The remains of hundreds of Air Force dead were incinerated and dumped in a Virginia landfill, the Air Force has revealed.

A November report in the Washington Post revealed the unauthorized practice in which the Air Force admitted it lost track of just how many remains were dumped in the landfill. This week, the Air Force acknowledged that the remains of at least 274 airmen had been dumped in the landfill.

What’s even more concerning for many is the fact that the Air Force hasn’t been entirely upfront about the process.

“It’s not just that they’re stonewalling people who ask,” Rep. Rush Holt, D-N.J., told the Associated Press regarding the inquiries made about the issue. “I think they don’t want to face up to it.”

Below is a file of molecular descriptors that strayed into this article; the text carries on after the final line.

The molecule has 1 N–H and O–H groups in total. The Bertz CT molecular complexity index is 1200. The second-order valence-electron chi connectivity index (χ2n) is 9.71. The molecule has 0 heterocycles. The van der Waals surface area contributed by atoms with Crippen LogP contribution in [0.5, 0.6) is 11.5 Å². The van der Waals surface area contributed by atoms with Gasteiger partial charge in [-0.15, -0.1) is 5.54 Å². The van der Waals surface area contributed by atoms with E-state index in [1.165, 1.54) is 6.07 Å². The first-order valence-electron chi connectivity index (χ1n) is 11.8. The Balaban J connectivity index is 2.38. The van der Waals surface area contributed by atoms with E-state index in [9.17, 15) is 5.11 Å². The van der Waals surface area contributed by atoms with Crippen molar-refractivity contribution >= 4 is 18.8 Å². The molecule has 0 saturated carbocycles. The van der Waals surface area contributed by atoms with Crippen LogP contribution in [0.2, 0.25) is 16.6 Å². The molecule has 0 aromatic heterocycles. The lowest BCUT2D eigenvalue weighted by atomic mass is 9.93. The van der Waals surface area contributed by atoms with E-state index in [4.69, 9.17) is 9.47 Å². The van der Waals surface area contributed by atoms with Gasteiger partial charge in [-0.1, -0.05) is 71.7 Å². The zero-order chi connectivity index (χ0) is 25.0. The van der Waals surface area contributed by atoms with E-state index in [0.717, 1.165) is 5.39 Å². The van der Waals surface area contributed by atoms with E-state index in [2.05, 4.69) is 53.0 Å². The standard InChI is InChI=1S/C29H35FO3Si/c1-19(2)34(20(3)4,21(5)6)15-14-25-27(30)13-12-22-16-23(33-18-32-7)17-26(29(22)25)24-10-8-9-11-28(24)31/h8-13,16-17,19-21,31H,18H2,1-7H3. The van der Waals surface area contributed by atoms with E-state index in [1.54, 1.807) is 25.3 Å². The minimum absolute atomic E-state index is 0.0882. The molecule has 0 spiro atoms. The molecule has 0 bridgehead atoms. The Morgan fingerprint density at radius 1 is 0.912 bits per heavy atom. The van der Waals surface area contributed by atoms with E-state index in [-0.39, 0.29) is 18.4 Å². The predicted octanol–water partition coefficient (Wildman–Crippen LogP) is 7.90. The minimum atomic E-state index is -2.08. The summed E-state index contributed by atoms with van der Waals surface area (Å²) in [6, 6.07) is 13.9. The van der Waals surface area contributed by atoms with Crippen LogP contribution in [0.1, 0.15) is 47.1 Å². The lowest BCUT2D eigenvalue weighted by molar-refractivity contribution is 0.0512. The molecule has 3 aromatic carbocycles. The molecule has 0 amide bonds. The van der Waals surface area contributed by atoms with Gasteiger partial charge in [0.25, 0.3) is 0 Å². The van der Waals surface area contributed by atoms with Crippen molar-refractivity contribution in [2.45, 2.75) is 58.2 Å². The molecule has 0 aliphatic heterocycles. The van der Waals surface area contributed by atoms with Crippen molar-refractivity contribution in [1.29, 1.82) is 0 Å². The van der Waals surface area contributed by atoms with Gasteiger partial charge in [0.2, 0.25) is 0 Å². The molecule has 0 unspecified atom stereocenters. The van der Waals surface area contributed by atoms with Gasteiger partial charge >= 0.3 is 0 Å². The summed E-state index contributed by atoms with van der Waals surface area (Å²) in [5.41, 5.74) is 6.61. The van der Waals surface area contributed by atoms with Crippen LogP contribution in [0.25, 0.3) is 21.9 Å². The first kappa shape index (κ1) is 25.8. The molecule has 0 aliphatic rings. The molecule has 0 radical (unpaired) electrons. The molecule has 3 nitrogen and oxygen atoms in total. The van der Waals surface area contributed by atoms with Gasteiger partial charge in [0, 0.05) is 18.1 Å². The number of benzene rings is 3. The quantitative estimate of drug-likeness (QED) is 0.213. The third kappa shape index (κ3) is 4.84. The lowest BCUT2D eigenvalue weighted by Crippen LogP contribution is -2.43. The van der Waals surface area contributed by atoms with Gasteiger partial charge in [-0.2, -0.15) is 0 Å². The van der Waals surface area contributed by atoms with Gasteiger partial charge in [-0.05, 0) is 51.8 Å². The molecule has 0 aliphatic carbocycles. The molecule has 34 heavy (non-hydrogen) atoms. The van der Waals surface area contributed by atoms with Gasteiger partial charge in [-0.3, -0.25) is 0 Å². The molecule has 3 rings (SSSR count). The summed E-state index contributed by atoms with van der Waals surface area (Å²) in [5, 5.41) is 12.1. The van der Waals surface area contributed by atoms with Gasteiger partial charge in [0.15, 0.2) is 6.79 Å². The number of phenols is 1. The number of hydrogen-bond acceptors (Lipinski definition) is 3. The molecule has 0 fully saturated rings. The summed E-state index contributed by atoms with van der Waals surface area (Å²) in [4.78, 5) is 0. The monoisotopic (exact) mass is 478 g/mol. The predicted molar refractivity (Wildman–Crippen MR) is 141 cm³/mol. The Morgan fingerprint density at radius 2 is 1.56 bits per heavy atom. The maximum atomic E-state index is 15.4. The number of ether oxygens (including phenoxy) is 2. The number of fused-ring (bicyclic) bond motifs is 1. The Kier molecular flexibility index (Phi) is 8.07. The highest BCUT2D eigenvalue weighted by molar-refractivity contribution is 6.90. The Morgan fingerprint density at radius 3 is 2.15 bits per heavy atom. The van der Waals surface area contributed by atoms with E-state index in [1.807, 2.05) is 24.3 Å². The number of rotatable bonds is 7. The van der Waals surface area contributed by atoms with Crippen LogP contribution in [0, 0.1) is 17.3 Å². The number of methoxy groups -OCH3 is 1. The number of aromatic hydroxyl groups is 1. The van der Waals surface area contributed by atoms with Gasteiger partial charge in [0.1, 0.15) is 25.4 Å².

In fact, according to a letter from a Pentagon official uncovered by the Post, the military didn’t want to take the time to sort out which remains were dumped in the landfill.

“It would require a massive effort and time to recall records and research individually,” acting Undersecretary of Defense for Personnel Jo Ann Rooney, wrote in a Nov. 22 letter to Holt.

Joe Davis, spokesman for the Veterans of Foreign Wars agreed with Rooney saying that given the nature of the current wars, it’s sometimes difficult to identify bodies.

“These kids are being put in body bags with all the parts that can possibly be retrieved, and then a month, two months later, somebody might be patrolling down that same alley way and find a finger,” Davis told the AP. “Consulting the families is the thing to do.”

Holt on the other hand, does not agree with that response.

“We spent millions, tens of millions, to find any trace of soldiers killed, and they’re concerned about a ‘massive’ effort to go back and pull out the files and find out how many soldiers were disrespected this way?” he told the Post. “They just don’t want to ask questions or look very hard.”

Air Force officials say the practice has ended.